The desire to be faithful in the local community for the sake of the kingdom also allows us to get off the merry-go-round of the church growth movement. Outside of the suburbs, where everything springs up over night and there’s a virtual cornucopia of the great white whales of the “young, middle-class family,” the pressure to run in circles trying to get more people to come to the church who can spend more money on the programs that are attracting more people is dissipated by the opportunity for everyone to find a way to love our neighbors. There’s a place for everyone to show the love of Christ in the Slow Church, and a church of any size can dream of what it might look like to sit, and to listen, and to be aware of the people around us long enough to hear what God might have for us to say to them. Small churches are full of people who can sit, and comfort a broken hearted neighbor. Small churches still have people who can connect people to the resources they need to survive.
For New Hope, this is a call to see our size as an advantage in serving God in the neighborhood. Too often we get caught up in trying to be like the mega-church everyone loves, and jumping ahead into financial and physical obligations that weigh us down. If we’re modeling slow churches after dinner tables, then perhaps the best image for a small, slow church is the simplicity of a card table. Yes it’s portable, which seems counter to the call to embed into a neighborhood, but there’s a flexibility and a nimbleness that allows the card table to set up for dinner wherever people need to eat a kingdom meal. Small churches might be better not to rush ahead to get the big, fancy, oak dinner table that will keep them locked inside their dinning room, and first trust that like the card table, we can set ourselves up for meals inside or outside, in the church or in the cul-de-sac.
No Gospel Formula
During David Fitch’s talk at the conference I jotted down the following note, “The Gospel is so big, you can start off anywhere and get to the whole.” I don’t know if this was a direct quote or a summary, but as the church slows down to listen to the neighborhood, it’s an important point to remember. I grew up trained in the Romans Road and the great divide tracts for evangelism. You shared the gospel with people by getting them to agree that we’re all sinful, explaining the dire, and eternal consequences of that reality, and then sharing with them how Christ’s sacrifice made it possible to bridge the gap between us and God and experience eternal life.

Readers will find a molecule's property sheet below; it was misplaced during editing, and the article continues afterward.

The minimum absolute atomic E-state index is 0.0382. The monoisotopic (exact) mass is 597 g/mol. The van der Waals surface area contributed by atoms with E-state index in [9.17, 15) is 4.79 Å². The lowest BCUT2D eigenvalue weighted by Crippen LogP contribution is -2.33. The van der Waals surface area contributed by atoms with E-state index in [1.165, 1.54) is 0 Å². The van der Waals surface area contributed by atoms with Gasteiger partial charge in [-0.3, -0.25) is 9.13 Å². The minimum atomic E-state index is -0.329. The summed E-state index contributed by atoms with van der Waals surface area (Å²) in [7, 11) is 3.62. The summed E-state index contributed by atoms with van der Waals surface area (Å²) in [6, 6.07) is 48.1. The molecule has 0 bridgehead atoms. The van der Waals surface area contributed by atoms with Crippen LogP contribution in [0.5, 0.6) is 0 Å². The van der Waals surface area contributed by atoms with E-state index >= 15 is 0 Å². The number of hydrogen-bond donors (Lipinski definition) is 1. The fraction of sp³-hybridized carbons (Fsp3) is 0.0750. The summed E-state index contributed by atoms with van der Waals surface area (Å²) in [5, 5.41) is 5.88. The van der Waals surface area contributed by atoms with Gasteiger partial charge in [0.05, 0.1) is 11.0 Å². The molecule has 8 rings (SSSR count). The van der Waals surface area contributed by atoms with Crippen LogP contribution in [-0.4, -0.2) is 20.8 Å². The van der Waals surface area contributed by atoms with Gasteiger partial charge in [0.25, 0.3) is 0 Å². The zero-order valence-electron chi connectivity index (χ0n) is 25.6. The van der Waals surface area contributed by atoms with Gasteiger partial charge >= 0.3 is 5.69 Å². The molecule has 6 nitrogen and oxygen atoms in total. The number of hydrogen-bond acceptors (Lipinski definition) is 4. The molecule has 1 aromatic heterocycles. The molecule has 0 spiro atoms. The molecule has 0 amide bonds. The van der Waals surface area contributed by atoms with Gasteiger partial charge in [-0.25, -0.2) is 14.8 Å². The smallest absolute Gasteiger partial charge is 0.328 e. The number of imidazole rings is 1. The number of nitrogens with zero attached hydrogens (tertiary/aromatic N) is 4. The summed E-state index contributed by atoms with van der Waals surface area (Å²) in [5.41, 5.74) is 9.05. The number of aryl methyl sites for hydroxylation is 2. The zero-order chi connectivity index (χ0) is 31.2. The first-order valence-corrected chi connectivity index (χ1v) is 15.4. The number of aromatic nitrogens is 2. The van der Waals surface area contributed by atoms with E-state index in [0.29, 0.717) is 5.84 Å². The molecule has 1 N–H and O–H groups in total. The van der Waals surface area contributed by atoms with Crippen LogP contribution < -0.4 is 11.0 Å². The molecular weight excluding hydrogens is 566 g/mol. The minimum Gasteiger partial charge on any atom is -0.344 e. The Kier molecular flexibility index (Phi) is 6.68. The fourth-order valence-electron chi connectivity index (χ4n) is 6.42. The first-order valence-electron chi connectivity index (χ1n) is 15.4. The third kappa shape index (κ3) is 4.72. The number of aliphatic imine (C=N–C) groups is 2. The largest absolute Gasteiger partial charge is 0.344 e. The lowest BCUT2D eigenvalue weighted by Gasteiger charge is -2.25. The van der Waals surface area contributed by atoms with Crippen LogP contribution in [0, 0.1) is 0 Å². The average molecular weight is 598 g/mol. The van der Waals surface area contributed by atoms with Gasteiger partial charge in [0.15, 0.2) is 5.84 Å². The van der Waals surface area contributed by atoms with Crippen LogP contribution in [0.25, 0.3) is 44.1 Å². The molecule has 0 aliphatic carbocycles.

And I never knew how to interject that into a conversation. The few times I did, people would agree with me mostly to humor me, and then move on to something else.
What the statement above frees us up to, is the reality that as we slow down and listen to our neighbors, we can find the places where the gospel can speak, and allow it to work toward the whole from there. People are hurting, people are lonely, people are buried by their own guilt or their own shame, or their have known only hopelessness or anger or betrayal. As we listen to their stories, as we identify with their struggles, we can speak the hope of the kingdom in response, and then trust in the Holy Spirit to draw them to Christ from there. But we can’t do that if we’re concerned about how fast we get things done, or how many people we have convinced to come on a Sunday morning, or even if we’ve won them over to our social cause of the day.
It takes time, and trust, and commitment, and love. It takes the leading of the Holy Spirit. And ultimately, it takes faith that God is actually at work. He really does want what’s best for the neighborhood, and for the people we meet. When we believe that, we can believe that as we meet people where they are, and give of ourselves out of love and sacrifice God will be at work.